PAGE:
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|Most taxpayers will receive a $400-a-child check in the mail this summer as a result of the law, which raises the child tax credit, to $1,000 from $600. It had been clear from the beginning that the wealthiest families would not receive the credit, which is intended to phase out at high incomes.
But after studying the bill approved on Friday, liberal and child advocacy groups discovered that a different group of families would also not benefit from the $400 increase — families who make just above the minimum wage.
Because of the formula for calculating the credit, most families with incomes from $10,500 to $26,625 will not benefit. The Center on Budget and Policy Priorities, a liberal group, says those families include 11.9 million children, or one of every six children under 17.
|If we were going to have a tax cut to give $1,000 to all these other kids, there's no reason not to include these kids, too," said David Harris, president of the Children's Research and Education Institute. "Their families are working and playing by the rules and are left out, though it would not have cost too much to include them."|
|The Senate provision that did pass was intended to help those families making $10,500 to $26,625 who do pay federal taxes and could have taken all or part of the $600 credit. The provision, which would have cost $3.5 billion, would have allowed those families to receive some or all of the extra $400 in the new law.|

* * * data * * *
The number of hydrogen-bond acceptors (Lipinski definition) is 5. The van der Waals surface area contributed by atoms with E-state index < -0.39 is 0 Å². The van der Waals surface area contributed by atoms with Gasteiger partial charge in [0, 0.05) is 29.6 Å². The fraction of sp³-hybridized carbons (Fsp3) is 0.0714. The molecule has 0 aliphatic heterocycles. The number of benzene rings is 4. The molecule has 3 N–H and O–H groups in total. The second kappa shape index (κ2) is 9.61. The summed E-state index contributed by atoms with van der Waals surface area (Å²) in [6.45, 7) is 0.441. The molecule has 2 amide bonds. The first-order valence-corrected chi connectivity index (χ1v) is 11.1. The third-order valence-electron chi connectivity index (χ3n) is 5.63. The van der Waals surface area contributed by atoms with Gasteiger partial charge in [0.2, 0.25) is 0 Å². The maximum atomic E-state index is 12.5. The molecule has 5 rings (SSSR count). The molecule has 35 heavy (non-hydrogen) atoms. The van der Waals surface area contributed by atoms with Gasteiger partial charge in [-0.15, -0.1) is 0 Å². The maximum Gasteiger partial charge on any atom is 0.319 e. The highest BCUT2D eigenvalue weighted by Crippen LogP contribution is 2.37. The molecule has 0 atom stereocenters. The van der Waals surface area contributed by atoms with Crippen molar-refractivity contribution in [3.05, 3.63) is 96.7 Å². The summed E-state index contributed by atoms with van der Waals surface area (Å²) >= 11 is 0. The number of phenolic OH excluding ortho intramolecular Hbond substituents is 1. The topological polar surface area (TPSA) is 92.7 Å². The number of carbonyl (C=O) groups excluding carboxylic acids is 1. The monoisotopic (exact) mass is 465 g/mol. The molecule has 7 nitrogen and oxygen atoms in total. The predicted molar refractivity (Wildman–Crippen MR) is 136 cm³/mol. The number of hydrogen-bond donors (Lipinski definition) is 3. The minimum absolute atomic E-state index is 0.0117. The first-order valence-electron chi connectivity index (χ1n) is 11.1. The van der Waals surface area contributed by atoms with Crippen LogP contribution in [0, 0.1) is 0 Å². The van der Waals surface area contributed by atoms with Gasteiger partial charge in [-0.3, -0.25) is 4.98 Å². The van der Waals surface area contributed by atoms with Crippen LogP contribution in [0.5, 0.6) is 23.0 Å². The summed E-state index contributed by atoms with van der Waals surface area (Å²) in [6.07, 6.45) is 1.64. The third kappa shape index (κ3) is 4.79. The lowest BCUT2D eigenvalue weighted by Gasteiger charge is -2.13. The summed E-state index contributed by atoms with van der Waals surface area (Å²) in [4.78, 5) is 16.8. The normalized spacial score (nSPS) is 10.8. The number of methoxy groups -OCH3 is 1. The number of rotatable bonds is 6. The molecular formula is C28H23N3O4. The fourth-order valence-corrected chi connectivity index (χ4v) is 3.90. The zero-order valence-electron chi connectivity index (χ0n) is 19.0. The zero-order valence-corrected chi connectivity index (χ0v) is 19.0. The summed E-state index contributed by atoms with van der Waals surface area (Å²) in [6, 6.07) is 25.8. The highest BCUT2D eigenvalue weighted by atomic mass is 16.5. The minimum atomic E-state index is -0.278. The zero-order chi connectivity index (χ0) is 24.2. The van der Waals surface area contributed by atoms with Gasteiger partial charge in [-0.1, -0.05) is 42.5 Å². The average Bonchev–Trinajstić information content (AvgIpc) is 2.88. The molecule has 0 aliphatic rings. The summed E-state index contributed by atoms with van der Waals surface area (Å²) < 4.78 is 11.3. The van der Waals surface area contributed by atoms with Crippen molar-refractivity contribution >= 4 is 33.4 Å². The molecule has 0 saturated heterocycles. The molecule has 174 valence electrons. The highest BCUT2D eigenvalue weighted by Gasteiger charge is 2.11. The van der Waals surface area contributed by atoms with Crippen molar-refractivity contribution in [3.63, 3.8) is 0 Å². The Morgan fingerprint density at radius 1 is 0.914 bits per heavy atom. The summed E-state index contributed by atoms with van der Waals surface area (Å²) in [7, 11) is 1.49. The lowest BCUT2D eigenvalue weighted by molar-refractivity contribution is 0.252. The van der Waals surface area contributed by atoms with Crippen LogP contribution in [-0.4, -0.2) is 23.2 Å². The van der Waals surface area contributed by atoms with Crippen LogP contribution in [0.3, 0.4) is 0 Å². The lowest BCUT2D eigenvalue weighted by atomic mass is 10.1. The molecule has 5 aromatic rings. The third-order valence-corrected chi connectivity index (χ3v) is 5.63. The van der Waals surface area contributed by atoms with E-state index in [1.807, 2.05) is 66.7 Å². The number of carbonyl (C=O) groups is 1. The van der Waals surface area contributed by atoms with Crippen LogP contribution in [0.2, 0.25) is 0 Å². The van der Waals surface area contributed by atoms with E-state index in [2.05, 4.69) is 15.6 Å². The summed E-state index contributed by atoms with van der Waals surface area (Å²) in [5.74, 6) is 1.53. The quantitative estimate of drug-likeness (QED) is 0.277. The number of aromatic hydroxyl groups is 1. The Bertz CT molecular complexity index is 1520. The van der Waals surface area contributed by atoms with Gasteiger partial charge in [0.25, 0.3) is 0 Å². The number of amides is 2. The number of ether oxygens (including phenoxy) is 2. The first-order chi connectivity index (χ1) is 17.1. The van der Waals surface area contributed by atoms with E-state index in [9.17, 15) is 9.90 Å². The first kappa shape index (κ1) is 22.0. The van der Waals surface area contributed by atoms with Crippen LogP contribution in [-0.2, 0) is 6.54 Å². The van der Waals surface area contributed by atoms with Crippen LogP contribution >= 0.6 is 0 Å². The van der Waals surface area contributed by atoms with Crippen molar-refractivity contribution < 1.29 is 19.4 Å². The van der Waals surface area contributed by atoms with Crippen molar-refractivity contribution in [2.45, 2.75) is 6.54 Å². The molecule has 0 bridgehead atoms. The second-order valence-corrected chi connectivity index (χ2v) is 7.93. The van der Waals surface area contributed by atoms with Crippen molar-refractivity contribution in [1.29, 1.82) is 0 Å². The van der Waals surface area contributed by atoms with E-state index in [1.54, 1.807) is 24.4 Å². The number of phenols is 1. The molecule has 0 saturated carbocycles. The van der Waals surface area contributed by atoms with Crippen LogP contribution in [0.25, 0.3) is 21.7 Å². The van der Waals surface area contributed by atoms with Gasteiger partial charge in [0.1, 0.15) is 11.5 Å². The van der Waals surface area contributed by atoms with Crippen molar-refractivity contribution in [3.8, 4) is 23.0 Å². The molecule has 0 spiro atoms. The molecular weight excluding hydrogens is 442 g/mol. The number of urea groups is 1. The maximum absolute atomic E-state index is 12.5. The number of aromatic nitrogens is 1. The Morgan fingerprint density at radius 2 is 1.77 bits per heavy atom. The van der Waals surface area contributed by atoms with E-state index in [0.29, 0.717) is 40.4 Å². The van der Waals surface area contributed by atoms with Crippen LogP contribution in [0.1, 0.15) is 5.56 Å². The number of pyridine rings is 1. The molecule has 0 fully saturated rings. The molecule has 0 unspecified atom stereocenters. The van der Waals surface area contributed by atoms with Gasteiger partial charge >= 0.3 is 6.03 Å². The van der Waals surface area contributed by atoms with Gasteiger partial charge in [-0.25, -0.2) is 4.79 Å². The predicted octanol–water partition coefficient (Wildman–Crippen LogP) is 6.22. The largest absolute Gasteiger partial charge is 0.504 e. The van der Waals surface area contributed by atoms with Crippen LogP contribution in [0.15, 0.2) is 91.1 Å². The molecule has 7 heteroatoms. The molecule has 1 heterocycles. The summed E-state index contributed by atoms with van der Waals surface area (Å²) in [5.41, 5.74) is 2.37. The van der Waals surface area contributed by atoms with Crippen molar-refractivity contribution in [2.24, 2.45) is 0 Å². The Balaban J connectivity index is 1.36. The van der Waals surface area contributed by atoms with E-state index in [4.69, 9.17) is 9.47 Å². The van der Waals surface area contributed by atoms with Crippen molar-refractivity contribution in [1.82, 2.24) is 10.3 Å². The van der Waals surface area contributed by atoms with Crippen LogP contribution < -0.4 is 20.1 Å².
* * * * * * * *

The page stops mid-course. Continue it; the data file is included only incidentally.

|"I don't know why they would cut that out of the bill," said Senator Blanche Lincoln, the Arkansas Democrat who persuaded the full Senate to send the credit to many more low income families before the provision was dropped in conference. "These are the people who need it the most and who will spend it the most. These are the people who buy the blue jeans and the detergent and who will stimulate the economy with their spending."|
|Instead, give reductions to those who both need and will spend the money gained. Enact a Social Security tax "holiday" or give a flat-sum rebate to people with low incomes. Putting $1,000 in the pockets of 310,000 families with urgent needs is going to provide far more stimulus to the economy than putting the same $310 million in my pockets.|
|When you listen to tax-cut rhetoric, remember that giving one class of taxpayer a "break" requires -- now or down the line -- that an equivalent burden be imposed on other parties. In other words, if I get a break, someone else pays. Government can't deliver a free lunch to the country as a whole. It can, however, determine who pays for lunch. And last week the Senate handed the bill to the wrong party.|
|Supporters of making dividends tax-free like to paint critics as promoters of class warfare. The fact is, however, that their proposal promotes class welfare. For my class.|
|Delta said~They don't get the credit because they didn't pay the taxes in the first place.
If they got checks, it would be a handout, not a tax credit. And that is a different subject altogether, called welfare.
So, before you accuse mean ol' Bush of trying to starve poor children, please take into account the tax structure here.
|The conference agreement does not accelerate the increase in the credit’s refundability percentage from 10 percent of earnings above $10,500 to 15 percent of earnings above this level. Such an acceleration was part of the Senate-passed bill but was dropped in conference.